For the shelterwood, harvesting began on August 2nd 2018, and ended on August 21st. The treatment went as planned and created a moderate amount of scarification due to full tree skidding being required. Almost all marked trees were removed from the site with the exception of some trees that the loggers were unable to harvest due to slope limitations. Soil conditions were satisfactory for a summer harvest, and no rutting occurred. Additional Scarification with a fire dozer and salmon blade was planned for this site that fall, post-harvest, but there was a long rainy period after the harvest that made it impractical to attempt to perform any scarification due to concern of rutting and compaction damage due to saturated soils.  

The seed tree harvest went similarly well, without many difficulties. Harvesting occurred mainly in August and September of 2018. Full tree skidding, and seed tree distribution was satisfactory. No rutting occurred, and site conditions post-harvest appeared satisfactory. Mechanical scarification was not planned for this site, but upon conducting the regeneration survey, we determined that full tree skidding may not have provided sufficient scarification for establishment of a seed bed for birch regeneration.

Post-treatment assessment

Regeneration data was collected using the State of Minnesota ECS Regeneration/BA Plot worksheet Version 2.0 during August 2020. 23 random plots were sampled over 24 acres in the shelterwood harvest area, along with one control in a 1 acre reserve area representative of the pre-harvest conditions. 10 random plots were used in the seed tree harvest area of 8 acres. Areas of dense aspen regen were avoided in the birch seed tree so that locations where birch had a chance to regenerate could be evaluated. All plots had a 6.8 foot radius, 1/300 acre sample.

Table 2: Stocking in trees per acre, regenerants (<1 ft tall):

Regenerants (<1 ft, TPA) Shelterwood Harvest Shelterwood Harvest Reserve Area Seed Tree Harvest
Paper Birch 8178 0 870
Sugar Maple 1930 10500 1620
Red Maple 926 0 1620
Basswood 39 0 60
Quaking Aspen 104 0 60
Bigtooth Aspen 0 0 0
Northern Red Oak 26 0 90
Balsam Fir 0 0 0
Eastern White Pine 0 0 30
Yellow Birch 0 0 0

Table 3: Stocking in trees per acre, seedlings (>1 ft tall, DBH <1 inch)

Seedlings (>1 dt tall, <1" DBH, TPA) Shelterwood Harvest Shelterwood Harvest Reserve Area Seed Tree Harvest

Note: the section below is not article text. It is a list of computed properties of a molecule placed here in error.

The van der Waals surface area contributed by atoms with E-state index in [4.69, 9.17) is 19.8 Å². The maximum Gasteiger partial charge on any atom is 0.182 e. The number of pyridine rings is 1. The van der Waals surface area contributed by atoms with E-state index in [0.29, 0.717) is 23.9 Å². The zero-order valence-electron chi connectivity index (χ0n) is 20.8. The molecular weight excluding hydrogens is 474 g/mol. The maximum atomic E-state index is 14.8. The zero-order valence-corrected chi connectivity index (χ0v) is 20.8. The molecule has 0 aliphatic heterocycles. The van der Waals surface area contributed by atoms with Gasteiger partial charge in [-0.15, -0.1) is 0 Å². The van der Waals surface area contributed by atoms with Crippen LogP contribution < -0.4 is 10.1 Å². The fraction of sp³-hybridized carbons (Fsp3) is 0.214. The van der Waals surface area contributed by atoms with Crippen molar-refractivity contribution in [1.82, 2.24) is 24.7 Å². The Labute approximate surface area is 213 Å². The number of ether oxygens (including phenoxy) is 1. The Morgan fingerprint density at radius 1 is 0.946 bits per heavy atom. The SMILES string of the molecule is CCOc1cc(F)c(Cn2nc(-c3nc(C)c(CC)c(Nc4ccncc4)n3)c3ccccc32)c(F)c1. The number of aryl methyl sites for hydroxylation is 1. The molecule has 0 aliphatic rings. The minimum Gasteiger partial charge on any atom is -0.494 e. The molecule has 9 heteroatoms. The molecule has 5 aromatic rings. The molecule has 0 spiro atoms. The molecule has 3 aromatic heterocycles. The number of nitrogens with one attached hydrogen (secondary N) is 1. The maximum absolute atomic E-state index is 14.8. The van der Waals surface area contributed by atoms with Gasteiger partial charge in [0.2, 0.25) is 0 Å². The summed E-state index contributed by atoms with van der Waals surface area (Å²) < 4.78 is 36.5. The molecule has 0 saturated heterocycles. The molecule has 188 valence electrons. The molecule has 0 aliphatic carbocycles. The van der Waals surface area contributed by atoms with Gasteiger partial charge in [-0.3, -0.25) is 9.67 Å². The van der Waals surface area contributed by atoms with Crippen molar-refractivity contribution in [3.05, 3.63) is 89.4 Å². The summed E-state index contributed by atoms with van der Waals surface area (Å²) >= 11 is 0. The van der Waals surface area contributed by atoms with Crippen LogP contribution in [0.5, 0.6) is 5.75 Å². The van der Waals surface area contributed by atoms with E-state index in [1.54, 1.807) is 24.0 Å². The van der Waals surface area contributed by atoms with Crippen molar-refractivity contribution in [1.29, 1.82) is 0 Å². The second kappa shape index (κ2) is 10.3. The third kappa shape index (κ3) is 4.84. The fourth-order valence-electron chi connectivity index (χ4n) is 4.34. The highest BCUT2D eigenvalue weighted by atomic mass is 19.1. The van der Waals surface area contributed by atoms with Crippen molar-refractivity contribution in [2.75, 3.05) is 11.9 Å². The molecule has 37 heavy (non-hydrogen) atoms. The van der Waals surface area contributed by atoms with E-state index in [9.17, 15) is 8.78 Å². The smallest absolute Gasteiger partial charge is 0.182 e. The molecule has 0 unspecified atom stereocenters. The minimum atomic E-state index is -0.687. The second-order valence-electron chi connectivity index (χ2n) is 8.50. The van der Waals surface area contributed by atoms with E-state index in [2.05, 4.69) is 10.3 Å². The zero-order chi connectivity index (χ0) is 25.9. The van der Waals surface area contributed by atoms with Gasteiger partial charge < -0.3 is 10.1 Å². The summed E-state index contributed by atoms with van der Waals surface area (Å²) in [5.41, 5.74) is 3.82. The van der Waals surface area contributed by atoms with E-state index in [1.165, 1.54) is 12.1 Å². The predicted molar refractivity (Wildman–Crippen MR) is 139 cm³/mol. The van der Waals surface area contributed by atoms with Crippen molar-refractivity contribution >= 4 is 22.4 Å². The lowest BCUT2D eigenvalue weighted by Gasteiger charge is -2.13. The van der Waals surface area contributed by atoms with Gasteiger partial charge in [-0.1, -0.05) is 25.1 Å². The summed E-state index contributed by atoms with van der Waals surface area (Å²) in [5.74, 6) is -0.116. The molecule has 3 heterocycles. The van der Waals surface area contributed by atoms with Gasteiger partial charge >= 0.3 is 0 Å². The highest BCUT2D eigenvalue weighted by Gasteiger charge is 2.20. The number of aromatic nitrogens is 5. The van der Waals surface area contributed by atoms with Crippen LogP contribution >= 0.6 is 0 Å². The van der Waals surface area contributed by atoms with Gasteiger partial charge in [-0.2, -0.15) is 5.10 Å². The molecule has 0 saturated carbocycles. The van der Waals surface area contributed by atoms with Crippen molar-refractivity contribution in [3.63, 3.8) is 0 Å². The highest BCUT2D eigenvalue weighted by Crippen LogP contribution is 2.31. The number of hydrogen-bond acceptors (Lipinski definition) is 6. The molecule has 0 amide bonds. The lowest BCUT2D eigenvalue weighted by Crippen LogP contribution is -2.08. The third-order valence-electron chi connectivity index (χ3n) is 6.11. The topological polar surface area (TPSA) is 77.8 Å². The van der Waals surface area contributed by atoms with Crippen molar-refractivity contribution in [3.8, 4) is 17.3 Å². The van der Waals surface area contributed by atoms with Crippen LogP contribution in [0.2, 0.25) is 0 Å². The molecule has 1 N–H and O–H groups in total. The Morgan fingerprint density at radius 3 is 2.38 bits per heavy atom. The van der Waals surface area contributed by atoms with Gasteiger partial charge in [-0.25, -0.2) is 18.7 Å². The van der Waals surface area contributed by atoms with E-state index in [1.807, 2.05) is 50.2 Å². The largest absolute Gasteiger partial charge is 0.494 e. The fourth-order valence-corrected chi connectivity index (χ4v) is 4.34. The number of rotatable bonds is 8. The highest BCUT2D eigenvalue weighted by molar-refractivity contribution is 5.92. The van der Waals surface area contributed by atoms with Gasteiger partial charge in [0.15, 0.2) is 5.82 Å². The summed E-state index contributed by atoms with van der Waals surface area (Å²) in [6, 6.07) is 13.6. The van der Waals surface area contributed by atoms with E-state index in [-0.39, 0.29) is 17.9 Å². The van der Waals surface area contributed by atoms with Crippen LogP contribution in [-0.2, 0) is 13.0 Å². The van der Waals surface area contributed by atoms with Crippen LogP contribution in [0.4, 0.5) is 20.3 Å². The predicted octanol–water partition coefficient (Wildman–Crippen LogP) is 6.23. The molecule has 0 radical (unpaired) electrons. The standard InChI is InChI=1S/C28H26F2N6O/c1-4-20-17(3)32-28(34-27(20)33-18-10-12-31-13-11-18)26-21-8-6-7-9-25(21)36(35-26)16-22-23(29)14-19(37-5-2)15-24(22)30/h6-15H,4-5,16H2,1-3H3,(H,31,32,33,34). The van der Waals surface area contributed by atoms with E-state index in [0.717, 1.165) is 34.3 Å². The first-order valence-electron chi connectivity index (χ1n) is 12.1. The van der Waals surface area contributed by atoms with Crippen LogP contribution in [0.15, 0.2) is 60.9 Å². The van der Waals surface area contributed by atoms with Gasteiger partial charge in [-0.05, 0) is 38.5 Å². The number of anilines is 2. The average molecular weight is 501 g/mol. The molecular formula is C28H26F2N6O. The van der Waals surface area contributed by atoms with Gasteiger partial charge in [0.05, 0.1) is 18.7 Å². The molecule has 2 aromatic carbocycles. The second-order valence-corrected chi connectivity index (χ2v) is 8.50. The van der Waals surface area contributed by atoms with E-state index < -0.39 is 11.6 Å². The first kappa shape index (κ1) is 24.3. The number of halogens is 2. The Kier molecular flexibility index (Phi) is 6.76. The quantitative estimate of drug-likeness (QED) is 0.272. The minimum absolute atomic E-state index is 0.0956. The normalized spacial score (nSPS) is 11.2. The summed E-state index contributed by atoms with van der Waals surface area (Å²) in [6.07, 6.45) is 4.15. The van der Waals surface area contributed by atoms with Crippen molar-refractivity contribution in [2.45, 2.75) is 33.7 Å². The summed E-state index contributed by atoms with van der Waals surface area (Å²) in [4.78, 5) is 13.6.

Paper Birch 1278 0 720
Sugar Maple 3730 23700 1350
Red Maple 1083 0 930
Basswood 130 300 540
Quaking Aspen 209 0 390
Bigtooth Aspen 130 0 150
Northern Red Oak 13 0 540
Balsam Fir 0 0 30
Eastern White Pine 0 0 30
Yellow Birch 0 0 30

Table 4: Post-treatment basal area, ft2/ac

BA, ft2/ac Shelterwood Harvest Shelterwood Harvest Reserve Area Seedtree Harvest
Paper Birch 26.1 130 10
Sugar Maple 0.4 60 0.1
Basswood 1.7 0 0.2
Quaking Aspen 3 0 0
Bigtooth Aspen 0.9 0 0
Northern Red Oak 1.7 0 0
Total Residual 33.8 190 10.3
Plans for future treatments

A removal harvest on the shelterwood site is expected to be planned in winter 2020-2021 or winter 2021-2022. The harvest will most likely be an informal sale due to total residual volume being under 500 cords and the desire to time the harvest with frozen ground soil conditions and sufficient snow pack to protect paper birch regenerants and seedlings on site. Additional scarification may happen before the removal harvest, but is budget and weather dependent. If possible this scarification will be done with a salmon blade, which is a device that can be connected to the front end of smaller crawler dozer. It has multiple teeth that mix the soil and duff layer when pushed through the soil about 2’’-5’’ deep.

Costs and economic considerations

Shelterwood Timber Sale Revenue:  460 Cds  = $7,117.65 on 24 acres = 19 cds/ac or $296.57 / acre. Additional revenue will be added from the overstory removal informal sale.

Seed Tree Timber Sale Revenue: 176.8 Cds = $3,628.99 on 8 acres = 22 cds/ac or $453.62 / acre.

If additional scarification does occur it will most likely be done using a salmon blade, which is estimated to cost $150-$300/acre.

Climate Adaptation Considerations

Paper Birch and Sugar Maple are the two most abundant species on these sites. According to climate change response data provided by the Minnesota DNR, both species are predicted to remain stable in a wetter climate on this plant community. Paper birch is predicted to slightly decrease in abundance, while sugar maple is expected to increase in abundance in a warmer climate on this plant community. Leaving some sugar maple on this site allows for increased resiliency and long term adaptability for a future where climate change may have a drastic effect on the native tree species. Also sugar maple due to its shade tolerance can form an additional cohort, intermediate and under the birch canopy, which maximizes site productivity and volume yield potential as it can grow in a different ecological niche that the shade intolerant paper birch. The maple subcanopy increases forest structural diversity and heterogeneity, which is important for many birds species and other ecological values.

Summary / lessons learned / additional thoughts

There is a noticeable difference between the studied shelterwood and seed tree harvest. Birch regeneration in the shelterwood harvest is roughly 10 times the amount found in the seed-tree, especially in the regenerant category. Many of the regenerants were found underneath competing vegetation, most notably red raspberry and bindweed.  On the shelterwood site the competition of bindweed was sampled as a medium low presence with an average height of 1.1 ft. Raspberry was measured to have a medium low presence with an average height of 2.1. But when you put the two together as they were sampled on the site you have a medium to medium-high amount of competition for those paper birch seedlings with an average height of 1.4 feet to grow through. On the seed-tree site the competition averaged a medium-low presence for bracken fern with an average height of 2.6 feet and beaked hazel had a low presence and average height of 3.3 feet. Together competition was at medium level for bracken fern and beaked hazel with paper birch at an average height of 2.3 feet. Although some of the regenerants may not be able to recruit through the competition to become established trees, this still shows that the shelterwood harvest had a significant positive effect on germination. This leads us to believe that in this specific situation, the shelterwood harvest provided a better environment for the germination of paper birch seed.